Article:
A request for attorneys' fees should not result in a second major litigation. See, e.g., Rum Creek Coal Sales, Inc. v. Caperton, 31 F.3d 169, 181 (4th Cir. 1994). Thus, the "prevailing party" analysis does not require the Court to resolve undecided factual or constitutional issues at the terminus of a case resolved by a consent decree simply to determine a prevailing party's eligibility for attorneys' fees. The touchstone in cases resolved by consent decrees is a material alteration of the legal relationship between the parties. The Court is satisfied that that threshold has been met here.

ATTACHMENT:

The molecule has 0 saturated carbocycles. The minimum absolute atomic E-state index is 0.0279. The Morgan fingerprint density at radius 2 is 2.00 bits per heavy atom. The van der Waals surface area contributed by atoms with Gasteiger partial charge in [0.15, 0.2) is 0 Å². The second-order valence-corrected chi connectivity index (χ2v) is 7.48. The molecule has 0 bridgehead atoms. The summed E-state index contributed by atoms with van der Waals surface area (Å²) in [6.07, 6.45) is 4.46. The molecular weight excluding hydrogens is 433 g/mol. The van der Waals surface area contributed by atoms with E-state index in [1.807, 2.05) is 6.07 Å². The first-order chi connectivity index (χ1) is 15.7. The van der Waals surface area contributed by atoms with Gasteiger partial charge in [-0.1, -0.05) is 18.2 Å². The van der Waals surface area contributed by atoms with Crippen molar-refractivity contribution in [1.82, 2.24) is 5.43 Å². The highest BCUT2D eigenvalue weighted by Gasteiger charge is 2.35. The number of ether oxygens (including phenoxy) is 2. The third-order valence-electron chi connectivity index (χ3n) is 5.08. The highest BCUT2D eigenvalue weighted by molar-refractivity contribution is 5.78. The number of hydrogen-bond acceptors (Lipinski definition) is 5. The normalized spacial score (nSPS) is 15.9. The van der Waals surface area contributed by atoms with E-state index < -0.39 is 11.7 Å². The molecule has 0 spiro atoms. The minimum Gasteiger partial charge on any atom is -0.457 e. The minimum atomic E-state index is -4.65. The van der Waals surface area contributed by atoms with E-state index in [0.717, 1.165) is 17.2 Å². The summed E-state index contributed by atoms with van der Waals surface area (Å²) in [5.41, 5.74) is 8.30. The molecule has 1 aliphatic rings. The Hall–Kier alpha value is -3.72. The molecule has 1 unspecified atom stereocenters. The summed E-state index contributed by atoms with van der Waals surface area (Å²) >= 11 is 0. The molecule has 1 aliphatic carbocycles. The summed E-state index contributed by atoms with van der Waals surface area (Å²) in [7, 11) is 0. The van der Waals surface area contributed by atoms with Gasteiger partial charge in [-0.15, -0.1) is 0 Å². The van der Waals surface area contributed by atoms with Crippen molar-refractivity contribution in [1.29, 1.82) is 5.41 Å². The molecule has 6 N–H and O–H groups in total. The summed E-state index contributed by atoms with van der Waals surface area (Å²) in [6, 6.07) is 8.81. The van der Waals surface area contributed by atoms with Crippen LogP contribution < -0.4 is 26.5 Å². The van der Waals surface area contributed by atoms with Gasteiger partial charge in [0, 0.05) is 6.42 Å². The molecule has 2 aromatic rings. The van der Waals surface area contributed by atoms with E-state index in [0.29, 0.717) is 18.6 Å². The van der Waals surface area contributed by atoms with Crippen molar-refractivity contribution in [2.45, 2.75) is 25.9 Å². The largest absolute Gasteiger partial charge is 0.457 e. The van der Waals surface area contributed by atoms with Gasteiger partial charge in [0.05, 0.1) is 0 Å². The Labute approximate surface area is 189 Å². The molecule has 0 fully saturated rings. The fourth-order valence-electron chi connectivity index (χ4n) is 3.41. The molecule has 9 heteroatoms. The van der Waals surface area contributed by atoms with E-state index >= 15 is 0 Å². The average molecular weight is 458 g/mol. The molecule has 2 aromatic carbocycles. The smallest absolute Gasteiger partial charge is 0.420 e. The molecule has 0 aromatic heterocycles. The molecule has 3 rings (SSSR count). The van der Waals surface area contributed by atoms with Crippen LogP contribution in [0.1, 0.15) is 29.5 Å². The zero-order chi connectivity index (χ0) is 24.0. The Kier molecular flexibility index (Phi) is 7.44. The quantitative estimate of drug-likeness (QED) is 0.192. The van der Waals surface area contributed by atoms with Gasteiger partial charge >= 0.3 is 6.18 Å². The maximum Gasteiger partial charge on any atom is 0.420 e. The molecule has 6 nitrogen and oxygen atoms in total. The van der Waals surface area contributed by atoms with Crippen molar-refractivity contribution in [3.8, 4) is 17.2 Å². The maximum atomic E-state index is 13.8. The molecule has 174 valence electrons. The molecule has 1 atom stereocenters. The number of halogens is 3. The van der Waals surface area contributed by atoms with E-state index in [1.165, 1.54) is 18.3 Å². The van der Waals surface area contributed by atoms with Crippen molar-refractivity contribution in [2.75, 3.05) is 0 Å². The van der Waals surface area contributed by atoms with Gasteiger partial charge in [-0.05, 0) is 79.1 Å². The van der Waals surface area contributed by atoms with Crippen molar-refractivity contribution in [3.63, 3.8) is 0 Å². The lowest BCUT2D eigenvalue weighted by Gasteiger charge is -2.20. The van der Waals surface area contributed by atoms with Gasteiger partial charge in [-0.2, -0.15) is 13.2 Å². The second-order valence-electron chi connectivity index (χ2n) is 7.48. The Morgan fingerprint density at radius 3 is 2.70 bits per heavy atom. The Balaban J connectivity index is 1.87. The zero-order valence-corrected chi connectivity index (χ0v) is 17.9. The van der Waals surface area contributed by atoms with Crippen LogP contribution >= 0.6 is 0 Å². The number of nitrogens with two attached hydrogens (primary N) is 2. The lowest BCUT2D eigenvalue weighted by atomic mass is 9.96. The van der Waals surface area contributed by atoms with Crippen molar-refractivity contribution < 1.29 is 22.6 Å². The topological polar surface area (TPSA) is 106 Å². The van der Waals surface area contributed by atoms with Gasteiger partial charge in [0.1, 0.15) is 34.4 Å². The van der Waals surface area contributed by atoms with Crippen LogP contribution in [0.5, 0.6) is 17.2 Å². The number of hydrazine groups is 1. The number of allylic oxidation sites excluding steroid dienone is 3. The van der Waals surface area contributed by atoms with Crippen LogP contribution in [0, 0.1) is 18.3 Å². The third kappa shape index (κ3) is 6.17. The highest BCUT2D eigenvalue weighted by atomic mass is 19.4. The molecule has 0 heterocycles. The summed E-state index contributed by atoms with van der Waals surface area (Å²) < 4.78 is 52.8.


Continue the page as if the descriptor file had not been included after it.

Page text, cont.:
While the consent decree may not contain an express admission of liability, that is not unusual. See Maher, 448 U.S. at 126 n.8 (noting that it is "customary" for consent decrees to not "purport to adjudicate [plaintiff's] statutory or constitutional claims" and often to explicitly state that neither party admits fault). Despite the fact that "a consent decree does not always include an admission of liability by the defendant," the Supreme Court has held it "nonetheless is a court-ordered 'change in the legal relationship between the plaintiff and defendant.'" Buckhannon, 532 U.S. at 604. Furthermore, enshrining rights in a consent decree changes the parties' legal relationship in the following procedural respect: if Plaintiffs believe that the City violates their rights in the future, they can pursue a contempt action rather than start from scratch with a new lawsuit.